What ASC leaders should know about the pandemic's effect on industry growth, finances and more:
1. Outpatient growth. Since the start of the pandemic, Becker's ASC Review has reported on six ASCs introducing robotics and seven ASCs that have opened. These investments could reflect mounting belief that COVID-19 will significantly accelerate migration to the outpatient setting. According to a McKinsey & Co. report, 40 percent of private practice physicians are more likely to refer patients to non-hospital settings due to the pandemic.
"A possible rationale is that physicians may be wary of the safety of hospital-based care in the return from COVID-19, although the survey did not include questions to that effect," McKinsey & Co. said in its analysis of responses from private-practice physicians six weeks into the pandemic.
2. Staffing. Rising numbers of COVID-19 patients in U.S. hot spots could strain availability of critical care physicians and nurses, giving non-hospital providers "an instrumental role in the pandemic response," according to a Kaiser Family Foundation report.
For ASCs in particular, top personnel challenges at this point in the pandemic include determining when to bring back furloughed staff as COVID-19 case numbers rise; identifying who is likely to return to work; and recruiting top talent to replace any workers who move on to other opportunities, according to experts from Talentcare and Henry Schein Medical.
3. Safety. An outpatient surgery nurse with Quincy, Ill.-based Blessing Hospital went into isolation after testing positive for COVID-19. The nurse, Kathleen Birsic, RN, said it was a "horrifying moment" when she found out she tested positive on July 16. Twenty-four employees at Blessing Hospital have tested positive for COVID-19 since March.
At Gainesville-based University of Florida Health's anesthesia department, 14 junior anesthesiology residents, two senior anesthesiology residents, a fellow and an administrative employee tested positive for COVID-19 in July.
Complicating efforts to minimize COVID-19 transmission among patients, healthcare workers and their communities, the FDA has added 77 hand sanitizers to its recall list due to the presence of methanol.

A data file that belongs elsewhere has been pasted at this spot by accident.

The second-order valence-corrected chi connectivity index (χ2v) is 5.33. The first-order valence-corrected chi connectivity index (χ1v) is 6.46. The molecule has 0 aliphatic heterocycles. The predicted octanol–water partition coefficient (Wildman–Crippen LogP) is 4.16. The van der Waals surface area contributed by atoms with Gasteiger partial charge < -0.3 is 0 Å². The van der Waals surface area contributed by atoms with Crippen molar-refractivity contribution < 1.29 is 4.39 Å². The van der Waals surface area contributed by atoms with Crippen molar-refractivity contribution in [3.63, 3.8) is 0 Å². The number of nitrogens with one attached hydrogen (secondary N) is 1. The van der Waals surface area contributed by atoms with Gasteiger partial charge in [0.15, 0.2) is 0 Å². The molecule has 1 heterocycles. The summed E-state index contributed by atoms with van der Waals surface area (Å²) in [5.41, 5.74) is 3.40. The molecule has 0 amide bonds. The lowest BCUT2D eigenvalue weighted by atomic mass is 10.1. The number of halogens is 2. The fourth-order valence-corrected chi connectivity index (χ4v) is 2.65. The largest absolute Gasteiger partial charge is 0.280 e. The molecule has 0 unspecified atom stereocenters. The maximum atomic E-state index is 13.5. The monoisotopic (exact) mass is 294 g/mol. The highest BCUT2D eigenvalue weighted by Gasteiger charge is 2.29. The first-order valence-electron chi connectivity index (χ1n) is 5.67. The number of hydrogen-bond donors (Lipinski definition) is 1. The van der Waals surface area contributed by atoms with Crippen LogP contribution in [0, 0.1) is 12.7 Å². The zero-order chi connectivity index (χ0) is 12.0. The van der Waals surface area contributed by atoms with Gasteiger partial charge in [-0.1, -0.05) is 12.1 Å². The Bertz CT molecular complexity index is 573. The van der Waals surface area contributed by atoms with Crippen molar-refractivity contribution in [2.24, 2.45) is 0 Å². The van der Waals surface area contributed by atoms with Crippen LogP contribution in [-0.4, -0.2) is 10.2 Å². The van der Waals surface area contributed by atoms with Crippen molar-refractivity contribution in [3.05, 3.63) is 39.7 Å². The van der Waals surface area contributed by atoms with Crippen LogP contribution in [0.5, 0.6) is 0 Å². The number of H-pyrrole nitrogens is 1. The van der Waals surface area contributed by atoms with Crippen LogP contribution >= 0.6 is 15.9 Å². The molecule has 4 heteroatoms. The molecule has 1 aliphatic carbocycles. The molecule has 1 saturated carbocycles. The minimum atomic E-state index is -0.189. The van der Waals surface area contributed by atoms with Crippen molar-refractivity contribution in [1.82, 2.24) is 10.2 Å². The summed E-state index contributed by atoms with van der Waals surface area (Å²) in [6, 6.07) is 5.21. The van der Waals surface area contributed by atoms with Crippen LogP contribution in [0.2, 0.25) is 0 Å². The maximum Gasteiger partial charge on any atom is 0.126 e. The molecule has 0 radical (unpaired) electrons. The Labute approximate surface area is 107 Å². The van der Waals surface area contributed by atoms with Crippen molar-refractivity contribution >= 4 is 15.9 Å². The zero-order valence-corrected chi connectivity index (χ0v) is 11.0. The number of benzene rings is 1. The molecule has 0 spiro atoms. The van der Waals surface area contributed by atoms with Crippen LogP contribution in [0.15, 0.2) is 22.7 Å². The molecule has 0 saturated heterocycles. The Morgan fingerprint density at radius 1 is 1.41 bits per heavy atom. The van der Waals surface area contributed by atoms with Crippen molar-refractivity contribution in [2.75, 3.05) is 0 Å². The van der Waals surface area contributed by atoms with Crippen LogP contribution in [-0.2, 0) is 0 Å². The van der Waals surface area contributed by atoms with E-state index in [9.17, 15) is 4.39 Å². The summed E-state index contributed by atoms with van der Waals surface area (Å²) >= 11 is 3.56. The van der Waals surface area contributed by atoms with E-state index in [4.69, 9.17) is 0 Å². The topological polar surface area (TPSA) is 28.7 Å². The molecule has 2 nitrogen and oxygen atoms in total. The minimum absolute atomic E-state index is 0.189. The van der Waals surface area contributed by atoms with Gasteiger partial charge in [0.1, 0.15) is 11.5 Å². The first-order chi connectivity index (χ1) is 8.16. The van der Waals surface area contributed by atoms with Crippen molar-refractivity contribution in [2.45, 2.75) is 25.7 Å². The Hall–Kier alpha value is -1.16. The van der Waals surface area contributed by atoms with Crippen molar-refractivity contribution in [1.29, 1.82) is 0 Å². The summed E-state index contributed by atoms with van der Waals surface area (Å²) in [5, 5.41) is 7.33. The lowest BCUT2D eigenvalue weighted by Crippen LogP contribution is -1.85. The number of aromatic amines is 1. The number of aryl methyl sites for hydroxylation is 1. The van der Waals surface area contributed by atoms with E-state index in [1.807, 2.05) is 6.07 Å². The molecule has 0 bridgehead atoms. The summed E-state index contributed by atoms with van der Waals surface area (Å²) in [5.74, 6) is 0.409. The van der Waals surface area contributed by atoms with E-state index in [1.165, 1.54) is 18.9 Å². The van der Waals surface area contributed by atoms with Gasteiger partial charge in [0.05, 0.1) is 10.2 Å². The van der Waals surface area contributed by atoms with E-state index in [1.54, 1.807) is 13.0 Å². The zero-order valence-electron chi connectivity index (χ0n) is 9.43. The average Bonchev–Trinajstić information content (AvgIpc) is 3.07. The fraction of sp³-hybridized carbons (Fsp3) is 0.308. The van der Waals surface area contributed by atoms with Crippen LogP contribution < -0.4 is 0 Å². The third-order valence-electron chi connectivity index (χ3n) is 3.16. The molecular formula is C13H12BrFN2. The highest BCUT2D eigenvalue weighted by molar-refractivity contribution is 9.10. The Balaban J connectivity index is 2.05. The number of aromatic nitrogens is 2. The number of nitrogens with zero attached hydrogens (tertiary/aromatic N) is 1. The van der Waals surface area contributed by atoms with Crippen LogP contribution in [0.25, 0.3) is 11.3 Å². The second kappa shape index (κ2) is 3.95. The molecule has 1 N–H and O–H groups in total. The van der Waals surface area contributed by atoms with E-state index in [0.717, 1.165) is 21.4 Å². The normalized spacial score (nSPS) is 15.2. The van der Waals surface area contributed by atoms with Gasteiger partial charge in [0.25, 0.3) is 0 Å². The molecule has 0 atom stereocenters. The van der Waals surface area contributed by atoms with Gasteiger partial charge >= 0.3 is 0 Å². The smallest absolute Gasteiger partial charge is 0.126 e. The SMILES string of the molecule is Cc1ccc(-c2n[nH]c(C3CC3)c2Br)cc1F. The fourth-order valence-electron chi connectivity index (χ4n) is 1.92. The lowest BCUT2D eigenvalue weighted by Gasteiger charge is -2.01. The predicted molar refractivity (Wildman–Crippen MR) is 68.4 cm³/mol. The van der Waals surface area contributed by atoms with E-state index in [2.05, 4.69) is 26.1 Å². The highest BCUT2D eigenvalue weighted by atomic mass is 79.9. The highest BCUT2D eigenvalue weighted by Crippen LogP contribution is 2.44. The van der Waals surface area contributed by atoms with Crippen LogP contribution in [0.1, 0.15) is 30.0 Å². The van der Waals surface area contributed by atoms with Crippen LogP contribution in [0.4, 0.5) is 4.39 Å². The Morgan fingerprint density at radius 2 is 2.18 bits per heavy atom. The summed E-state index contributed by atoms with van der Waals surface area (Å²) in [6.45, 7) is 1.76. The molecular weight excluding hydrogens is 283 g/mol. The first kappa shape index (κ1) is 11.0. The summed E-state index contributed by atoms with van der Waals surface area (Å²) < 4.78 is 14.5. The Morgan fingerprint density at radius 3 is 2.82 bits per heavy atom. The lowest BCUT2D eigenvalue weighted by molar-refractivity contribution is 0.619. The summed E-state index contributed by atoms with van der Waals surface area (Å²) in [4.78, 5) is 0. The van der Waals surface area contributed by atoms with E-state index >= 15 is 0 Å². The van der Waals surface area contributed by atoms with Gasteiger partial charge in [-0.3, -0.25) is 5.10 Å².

4. Financial relief. Ninety-seven percent of U.S. medical practices have taken a financial hit from the COVID-19 pandemic, according to a survey by the Medical Group Management Association. Many ASCs and specialty groups have secured funding to offset losses, and Becker's compiled a list of 425 surgery centers that received Paycheck Protection Program loans of more than $150,000.
Despite financial assistance programs, businesses such as San Antonio-based Babcock Surgical Center weren't able to make ends meet. The ASC filed for voluntary Chapter 7 bankruptcy June 11 in the Western District of Texas.
When it comes to collections, several pandemic-related factors could boost patient payment rates. Revenue cycle management services provider Mnet Health reported a 1.6 percent year-over-year increase in patient payments in June, attributing the rise to more contact with patients, patients' interest in protecting their credit scores, the consequences of widespread uncertainty and gratitude toward front-line healthcare workers.
5. Recovery strategies. By late June, volumes were back in full swing — or nearly there — for more than a dozen surgery centers polled by Becker's. The administrators shared helpful strategies for resuming elective surgeries, including electronic communication with patients and rigorous preoperative screening. For Wichita Falls (Texas) Endoscopy Center, reopening hinged on maintaining adequate supply levels, convening regular meetings and keeping a flow of referrals.
Expected surgical backlogs facilitated a "V-shaped" recovery for many ASCs, according to Frank Raneri, senior vice president of Paradigm Specialty Networks. However, renewed restrictions in some areas could affect the rebound trajectory. Facing climbing rates of COVID-19 in late June, Texas quickly reinstated bans on elective procedures in more than 100 of its 254 counties. Mississippi followed suit, while some healthcare operators in Florida and Arizona voluntarily halted elective cases or prepared for surges by barring additions to the surgical schedule. In Iowa, several hospitals reintroduced visitor restrictions to head off COVID-19 surges.